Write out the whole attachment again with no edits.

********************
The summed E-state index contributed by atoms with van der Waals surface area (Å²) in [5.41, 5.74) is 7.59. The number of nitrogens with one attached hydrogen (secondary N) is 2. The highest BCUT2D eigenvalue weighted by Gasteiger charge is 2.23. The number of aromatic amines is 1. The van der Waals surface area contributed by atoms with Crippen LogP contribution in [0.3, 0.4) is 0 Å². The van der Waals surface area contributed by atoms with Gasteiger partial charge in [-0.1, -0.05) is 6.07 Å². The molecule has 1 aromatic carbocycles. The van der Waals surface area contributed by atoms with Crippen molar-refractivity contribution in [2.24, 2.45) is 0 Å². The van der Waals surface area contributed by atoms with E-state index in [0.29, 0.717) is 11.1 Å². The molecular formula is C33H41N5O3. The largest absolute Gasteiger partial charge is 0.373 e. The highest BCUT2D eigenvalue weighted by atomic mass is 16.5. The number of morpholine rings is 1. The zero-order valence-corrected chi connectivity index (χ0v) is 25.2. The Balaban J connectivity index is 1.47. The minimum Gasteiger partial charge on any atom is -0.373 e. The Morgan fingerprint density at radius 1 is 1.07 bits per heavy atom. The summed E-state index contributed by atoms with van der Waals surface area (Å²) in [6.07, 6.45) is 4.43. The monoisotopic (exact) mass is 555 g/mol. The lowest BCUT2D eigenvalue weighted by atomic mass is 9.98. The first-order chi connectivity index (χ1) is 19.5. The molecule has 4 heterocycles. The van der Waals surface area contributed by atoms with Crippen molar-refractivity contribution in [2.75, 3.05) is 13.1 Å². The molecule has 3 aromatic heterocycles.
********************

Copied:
The summed E-state index contributed by atoms with van der Waals surface area (Å²) in [5.41, 5.74) is 7.59. The number of nitrogens with one attached hydrogen (secondary N) is 2. The highest BCUT2D eigenvalue weighted by Gasteiger charge is 2.23. The number of aromatic amines is 1. The van der Waals surface area contributed by atoms with Crippen LogP contribution in [0.3, 0.4) is 0 Å². The van der Waals surface area contributed by atoms with Gasteiger partial charge in [-0.1, -0.05) is 6.07 Å². The molecule has 1 aromatic carbocycles. The van der Waals surface area contributed by atoms with Crippen molar-refractivity contribution in [2.24, 2.45) is 0 Å². The van der Waals surface area contributed by atoms with E-state index in [0.29, 0.717) is 11.1 Å². The molecular formula is C33H41N5O3. The largest absolute Gasteiger partial charge is 0.373 e. The highest BCUT2D eigenvalue weighted by atomic mass is 16.5. The number of morpholine rings is 1. The zero-order valence-corrected chi connectivity index (χ0v) is 25.2. The Balaban J connectivity index is 1.47. The minimum Gasteiger partial charge on any atom is -0.373 e. The Morgan fingerprint density at radius 1 is 1.07 bits per heavy atom. The summed E-state index contributed by atoms with van der Waals surface area (Å²) in [6.07, 6.45) is 4.43. The monoisotopic (exact) mass is 555 g/mol. The lowest BCUT2D eigenvalue weighted by atomic mass is 9.98. The first-order chi connectivity index (χ1) is 19.5. The molecule has 4 heterocycles. The van der Waals surface area contributed by atoms with Crippen molar-refractivity contribution in [2.75, 3.05) is 13.1 Å². The molecule has 3 aromatic heterocycles.